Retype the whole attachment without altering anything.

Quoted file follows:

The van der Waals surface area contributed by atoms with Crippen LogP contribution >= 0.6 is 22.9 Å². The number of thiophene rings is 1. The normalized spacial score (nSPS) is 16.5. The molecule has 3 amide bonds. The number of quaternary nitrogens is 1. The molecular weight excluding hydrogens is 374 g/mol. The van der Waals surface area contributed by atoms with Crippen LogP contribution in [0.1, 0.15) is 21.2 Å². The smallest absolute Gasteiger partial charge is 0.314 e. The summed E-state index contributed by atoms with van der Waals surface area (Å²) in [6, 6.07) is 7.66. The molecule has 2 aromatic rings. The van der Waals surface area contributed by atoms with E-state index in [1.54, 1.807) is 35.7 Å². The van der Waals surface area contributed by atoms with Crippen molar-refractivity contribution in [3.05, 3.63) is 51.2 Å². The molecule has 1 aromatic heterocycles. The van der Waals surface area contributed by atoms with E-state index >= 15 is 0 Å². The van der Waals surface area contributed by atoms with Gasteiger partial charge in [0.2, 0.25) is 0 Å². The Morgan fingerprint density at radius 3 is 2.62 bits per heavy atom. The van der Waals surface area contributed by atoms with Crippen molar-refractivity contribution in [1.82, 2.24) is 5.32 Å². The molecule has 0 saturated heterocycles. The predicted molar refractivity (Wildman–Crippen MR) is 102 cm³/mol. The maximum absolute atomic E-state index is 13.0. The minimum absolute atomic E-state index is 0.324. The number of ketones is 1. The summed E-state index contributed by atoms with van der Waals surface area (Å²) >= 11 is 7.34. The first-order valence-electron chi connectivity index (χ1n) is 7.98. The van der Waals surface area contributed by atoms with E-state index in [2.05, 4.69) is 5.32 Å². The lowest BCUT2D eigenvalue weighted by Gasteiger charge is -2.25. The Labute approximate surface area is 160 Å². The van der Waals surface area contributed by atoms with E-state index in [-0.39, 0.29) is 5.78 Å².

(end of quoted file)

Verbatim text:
The van der Waals surface area contributed by atoms with Crippen LogP contribution >= 0.6 is 22.9 Å². The number of thiophene rings is 1. The normalized spacial score (nSPS) is 16.5. The molecule has 3 amide bonds. The number of quaternary nitrogens is 1. The molecular weight excluding hydrogens is 374 g/mol. The van der Waals surface area contributed by atoms with Crippen LogP contribution in [0.1, 0.15) is 21.2 Å². The smallest absolute Gasteiger partial charge is 0.314 e. The summed E-state index contributed by atoms with van der Waals surface area (Å²) in [6, 6.07) is 7.66. The molecule has 2 aromatic rings. The van der Waals surface area contributed by atoms with E-state index in [1.54, 1.807) is 35.7 Å². The van der Waals surface area contributed by atoms with Crippen molar-refractivity contribution in [3.05, 3.63) is 51.2 Å². The molecule has 1 aromatic heterocycles. The van der Waals surface area contributed by atoms with E-state index >= 15 is 0 Å². The van der Waals surface area contributed by atoms with Gasteiger partial charge in [0.2, 0.25) is 0 Å². The Morgan fingerprint density at radius 3 is 2.62 bits per heavy atom. The van der Waals surface area contributed by atoms with Crippen molar-refractivity contribution in [1.82, 2.24) is 5.32 Å². The molecule has 0 saturated heterocycles. The predicted molar refractivity (Wildman–Crippen MR) is 102 cm³/mol. The maximum absolute atomic E-state index is 13.0. The minimum absolute atomic E-state index is 0.324. The number of ketones is 1. The summed E-state index contributed by atoms with van der Waals surface area (Å²) >= 11 is 7.34. The first-order valence-electron chi connectivity index (χ1n) is 7.98. The van der Waals surface area contributed by atoms with E-state index in [2.05, 4.69) is 5.32 Å². The lowest BCUT2D eigenvalue weighted by Gasteiger charge is -2.25. The Labute approximate surface area is 160 Å². The van der Waals surface area contributed by atoms with E-state index in [-0.39, 0.29) is 5.78 Å².